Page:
With the hot weather we’ve experienced lately, you’ve probably been more mindful about energy consumption in your home. While there are obvious ways to conserve electricity—turning off lights and fans in rooms you’re not using, turning your AC up when you’re away from home, and closing curtains and blinds to keep your rooms a little bit cooler—many of us don’t think about the not-so-obvious energy wasters.

These sneaky squanderers use electricity without being noticed. They’re quiet and inconspicuous, hiding in plain sight. And though the electricity being wasted may seem slight, it adds up when you think of how much it could be costing you annually. Here are some things you can do to help plug the unnecessary drain on your electric service and on your wallet!

Change or Clean Your AC Filter Regularly

According to energy.gov, this is the most important task when it comes maintaining your AC’s efficiency. Dirty filters obstruct normal airflow and cause your unit to work harder, using more energy to cool your home. You can lower your energy consumption 5% to 15% by replacing or cleaning (if you have reusable) filters regularly.

Unplug Your Electronics

Leaving laptops, phones and devices plugged in after they have fully charged is like throwing money away. Since you can’t charge these items beyond 100%, there is no reason to leave them plugged in. And this doesn’t mean only unplugging your device from the charger—unplug the charger from the outlet! It’s bleeding electricity from the outlet even when nothing is being charged.

By that same token, leaving larger electronics plugged in can cost just as much. Even when turned off, most electronics only go into “stand-by” mode, so they are still consuming energy. This is especially true of TVs, DVD players, gaming consoles, microwaves, computers, monitors and things that have a power light or digital clock display when not in use. Plugging these items into a power strip with a switch allows you to cut power to them easily. If that seems like an extra chore, there are even “smart” advanced power strips (APS) available that can help reduce consumption of idle electronics without changing your normal use.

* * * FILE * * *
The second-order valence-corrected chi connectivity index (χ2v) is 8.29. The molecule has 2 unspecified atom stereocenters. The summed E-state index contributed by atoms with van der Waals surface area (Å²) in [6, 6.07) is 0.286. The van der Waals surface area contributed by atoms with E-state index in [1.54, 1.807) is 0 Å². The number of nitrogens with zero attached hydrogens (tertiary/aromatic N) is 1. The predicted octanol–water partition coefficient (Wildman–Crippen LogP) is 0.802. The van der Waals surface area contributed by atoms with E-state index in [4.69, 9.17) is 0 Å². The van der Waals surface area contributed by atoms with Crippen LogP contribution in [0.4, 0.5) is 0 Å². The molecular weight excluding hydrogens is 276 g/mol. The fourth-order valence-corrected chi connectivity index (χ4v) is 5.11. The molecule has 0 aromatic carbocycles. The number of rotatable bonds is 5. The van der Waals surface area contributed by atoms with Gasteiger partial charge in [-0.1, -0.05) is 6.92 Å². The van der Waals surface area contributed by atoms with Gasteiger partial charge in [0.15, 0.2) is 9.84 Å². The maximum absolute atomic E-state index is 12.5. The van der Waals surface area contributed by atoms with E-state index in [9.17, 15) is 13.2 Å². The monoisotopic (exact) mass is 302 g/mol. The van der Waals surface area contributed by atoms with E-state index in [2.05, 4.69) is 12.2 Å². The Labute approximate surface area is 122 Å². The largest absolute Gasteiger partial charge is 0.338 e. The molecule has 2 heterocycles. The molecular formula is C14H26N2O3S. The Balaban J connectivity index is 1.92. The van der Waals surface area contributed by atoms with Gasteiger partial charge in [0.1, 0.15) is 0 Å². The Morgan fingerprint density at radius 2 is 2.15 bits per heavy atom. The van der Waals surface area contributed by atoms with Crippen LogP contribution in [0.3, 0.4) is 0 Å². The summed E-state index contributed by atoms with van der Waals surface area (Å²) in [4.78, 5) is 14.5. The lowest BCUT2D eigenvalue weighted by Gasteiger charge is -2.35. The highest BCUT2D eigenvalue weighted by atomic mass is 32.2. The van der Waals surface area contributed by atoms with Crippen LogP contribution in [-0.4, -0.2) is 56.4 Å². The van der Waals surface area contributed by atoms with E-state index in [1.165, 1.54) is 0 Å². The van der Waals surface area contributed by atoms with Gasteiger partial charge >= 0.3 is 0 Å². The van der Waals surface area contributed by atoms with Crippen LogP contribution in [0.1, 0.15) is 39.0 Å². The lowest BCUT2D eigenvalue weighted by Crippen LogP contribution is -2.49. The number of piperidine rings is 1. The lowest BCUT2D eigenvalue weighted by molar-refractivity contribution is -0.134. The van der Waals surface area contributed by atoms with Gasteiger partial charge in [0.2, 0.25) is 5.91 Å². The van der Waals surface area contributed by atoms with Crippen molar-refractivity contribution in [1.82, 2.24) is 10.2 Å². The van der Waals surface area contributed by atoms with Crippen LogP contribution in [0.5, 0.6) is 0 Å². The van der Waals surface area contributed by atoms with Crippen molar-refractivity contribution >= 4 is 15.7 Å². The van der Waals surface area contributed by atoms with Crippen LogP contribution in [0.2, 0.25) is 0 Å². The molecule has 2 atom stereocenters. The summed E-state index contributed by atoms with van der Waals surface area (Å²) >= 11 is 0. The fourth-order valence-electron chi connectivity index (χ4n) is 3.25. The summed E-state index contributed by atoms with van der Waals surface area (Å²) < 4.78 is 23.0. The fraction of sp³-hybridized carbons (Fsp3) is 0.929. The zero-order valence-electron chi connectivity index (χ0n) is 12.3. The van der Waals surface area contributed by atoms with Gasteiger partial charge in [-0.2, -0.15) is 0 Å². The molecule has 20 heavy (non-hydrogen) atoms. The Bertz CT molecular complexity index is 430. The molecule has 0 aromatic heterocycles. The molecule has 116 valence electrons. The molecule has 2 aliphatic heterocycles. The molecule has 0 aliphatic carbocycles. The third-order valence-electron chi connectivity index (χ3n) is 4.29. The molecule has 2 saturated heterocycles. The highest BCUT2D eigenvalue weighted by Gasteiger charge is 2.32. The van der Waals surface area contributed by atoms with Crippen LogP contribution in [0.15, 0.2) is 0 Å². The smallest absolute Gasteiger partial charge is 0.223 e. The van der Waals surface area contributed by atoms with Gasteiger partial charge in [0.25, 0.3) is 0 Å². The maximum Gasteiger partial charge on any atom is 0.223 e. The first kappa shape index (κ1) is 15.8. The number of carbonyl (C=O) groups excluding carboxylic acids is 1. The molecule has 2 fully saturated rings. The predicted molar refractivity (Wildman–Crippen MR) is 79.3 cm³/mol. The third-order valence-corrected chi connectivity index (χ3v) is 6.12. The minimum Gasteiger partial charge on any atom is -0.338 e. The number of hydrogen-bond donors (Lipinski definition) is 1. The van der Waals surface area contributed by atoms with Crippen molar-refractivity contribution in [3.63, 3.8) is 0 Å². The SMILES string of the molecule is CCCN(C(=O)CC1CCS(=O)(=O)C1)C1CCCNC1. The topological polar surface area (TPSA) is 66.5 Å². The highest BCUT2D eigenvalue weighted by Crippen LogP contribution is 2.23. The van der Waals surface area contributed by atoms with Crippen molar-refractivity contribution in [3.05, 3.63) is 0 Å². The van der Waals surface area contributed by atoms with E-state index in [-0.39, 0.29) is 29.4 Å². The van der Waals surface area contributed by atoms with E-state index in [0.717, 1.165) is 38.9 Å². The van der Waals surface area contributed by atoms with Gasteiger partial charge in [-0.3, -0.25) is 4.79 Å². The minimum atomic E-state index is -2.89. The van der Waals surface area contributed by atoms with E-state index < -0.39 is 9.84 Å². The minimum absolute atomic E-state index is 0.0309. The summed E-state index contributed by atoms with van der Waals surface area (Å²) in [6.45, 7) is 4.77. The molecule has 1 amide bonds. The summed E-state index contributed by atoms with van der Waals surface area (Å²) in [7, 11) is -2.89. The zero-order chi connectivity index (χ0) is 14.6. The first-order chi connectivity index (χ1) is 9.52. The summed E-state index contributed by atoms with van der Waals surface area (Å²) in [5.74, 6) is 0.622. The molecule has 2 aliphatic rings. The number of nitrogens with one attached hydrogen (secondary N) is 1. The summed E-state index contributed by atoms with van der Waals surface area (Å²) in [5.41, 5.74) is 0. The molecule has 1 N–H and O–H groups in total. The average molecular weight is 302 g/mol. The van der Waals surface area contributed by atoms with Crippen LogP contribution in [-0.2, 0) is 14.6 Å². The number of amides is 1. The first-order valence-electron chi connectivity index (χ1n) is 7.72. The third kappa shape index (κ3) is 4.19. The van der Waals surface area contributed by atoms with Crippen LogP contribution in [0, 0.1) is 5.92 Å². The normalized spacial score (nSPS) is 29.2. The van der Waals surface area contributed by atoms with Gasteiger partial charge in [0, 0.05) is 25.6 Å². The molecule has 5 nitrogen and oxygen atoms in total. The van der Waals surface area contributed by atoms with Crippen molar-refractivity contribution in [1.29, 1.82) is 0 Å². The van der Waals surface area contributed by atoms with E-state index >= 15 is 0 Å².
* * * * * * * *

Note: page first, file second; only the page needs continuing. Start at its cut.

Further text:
Cracks and Crevices Around Openings

Remember your mother asking, “Are you trying to cool the whole neighborhood,” if you left a door open when you were a kid? Cracks and crevices around openings in our home allow cool air to escape, basically doing the same thing. Installing weather strips around doors and windows to seal cracks, even those you can’t see, help keep cool air form escaping your home also.

Windows and doors aren’t the only openings in your house, however. Any holes that have been cut in your home, including outlets and light switches, have the potential to leak air. Wall plate sealers that go under your outlet and switch plates are fairly inexpensive and easy to install yourself!

Lower Your Water Heater Temperature

Lowering your water heater temperature to 120°F can lower the risk of scalding your skin, slow mineral buildup and corrosion in your water heater and pipes, and save electricity, according to the U.S. Department of Energy. Setting your water heater temperature too high is estimated to cost consumers about $400 annually. While instances such as dishwashers without heat boosters or certain health conditions of family members may require a higher water temperature, 120°F is suitable for most households.

Hopefully these tips to pull the plug on sneaky energy wasters in your home are helpful. If you have further concern about your home’s efficiency, don’t forget about GVEC home energy audits, free to members! To lean more or schedule an audit, call 800.223.4832.

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